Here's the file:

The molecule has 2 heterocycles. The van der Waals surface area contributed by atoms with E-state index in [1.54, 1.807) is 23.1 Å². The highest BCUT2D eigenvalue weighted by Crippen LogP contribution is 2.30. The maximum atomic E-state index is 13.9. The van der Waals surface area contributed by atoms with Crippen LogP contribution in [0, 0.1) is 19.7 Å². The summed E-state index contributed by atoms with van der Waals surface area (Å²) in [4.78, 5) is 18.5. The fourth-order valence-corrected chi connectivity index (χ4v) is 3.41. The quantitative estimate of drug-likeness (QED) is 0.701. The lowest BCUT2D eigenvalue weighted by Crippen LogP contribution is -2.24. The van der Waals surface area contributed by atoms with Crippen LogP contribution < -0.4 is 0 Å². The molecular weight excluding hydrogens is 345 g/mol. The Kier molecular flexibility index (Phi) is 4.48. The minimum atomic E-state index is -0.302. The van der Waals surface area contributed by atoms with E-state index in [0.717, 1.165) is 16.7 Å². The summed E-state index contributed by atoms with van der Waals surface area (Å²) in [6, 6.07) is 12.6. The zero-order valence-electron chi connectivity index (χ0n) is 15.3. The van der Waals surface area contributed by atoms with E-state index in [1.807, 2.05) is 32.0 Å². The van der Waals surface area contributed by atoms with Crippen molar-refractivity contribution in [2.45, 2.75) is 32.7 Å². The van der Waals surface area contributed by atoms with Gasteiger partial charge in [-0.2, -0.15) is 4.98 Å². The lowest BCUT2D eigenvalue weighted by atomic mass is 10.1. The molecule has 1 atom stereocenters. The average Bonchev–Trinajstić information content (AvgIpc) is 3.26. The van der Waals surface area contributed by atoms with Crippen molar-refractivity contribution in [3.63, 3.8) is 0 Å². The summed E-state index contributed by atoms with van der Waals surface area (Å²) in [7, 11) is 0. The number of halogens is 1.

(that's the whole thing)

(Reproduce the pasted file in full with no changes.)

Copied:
The molecule has 2 heterocycles. The van der Waals surface area contributed by atoms with E-state index in [1.54, 1.807) is 23.1 Å². The highest BCUT2D eigenvalue weighted by Crippen LogP contribution is 2.30. The maximum atomic E-state index is 13.9. The van der Waals surface area contributed by atoms with Crippen LogP contribution in [0, 0.1) is 19.7 Å². The summed E-state index contributed by atoms with van der Waals surface area (Å²) in [4.78, 5) is 18.5. The fourth-order valence-corrected chi connectivity index (χ4v) is 3.41. The quantitative estimate of drug-likeness (QED) is 0.701. The lowest BCUT2D eigenvalue weighted by Crippen LogP contribution is -2.24. The van der Waals surface area contributed by atoms with Crippen LogP contribution < -0.4 is 0 Å². The molecular weight excluding hydrogens is 345 g/mol. The Kier molecular flexibility index (Phi) is 4.48. The minimum atomic E-state index is -0.302. The van der Waals surface area contributed by atoms with E-state index in [0.717, 1.165) is 16.7 Å². The summed E-state index contributed by atoms with van der Waals surface area (Å²) in [6, 6.07) is 12.6. The zero-order valence-electron chi connectivity index (χ0n) is 15.3. The van der Waals surface area contributed by atoms with E-state index in [1.807, 2.05) is 32.0 Å². The van der Waals surface area contributed by atoms with Crippen molar-refractivity contribution in [2.45, 2.75) is 32.7 Å². The van der Waals surface area contributed by atoms with Gasteiger partial charge in [-0.2, -0.15) is 4.98 Å². The lowest BCUT2D eigenvalue weighted by atomic mass is 10.1. The molecule has 1 atom stereocenters. The average Bonchev–Trinajstić information content (AvgIpc) is 3.26. The van der Waals surface area contributed by atoms with Crippen molar-refractivity contribution in [3.63, 3.8) is 0 Å². The summed E-state index contributed by atoms with van der Waals surface area (Å²) in [7, 11) is 0. The number of halogens is 1.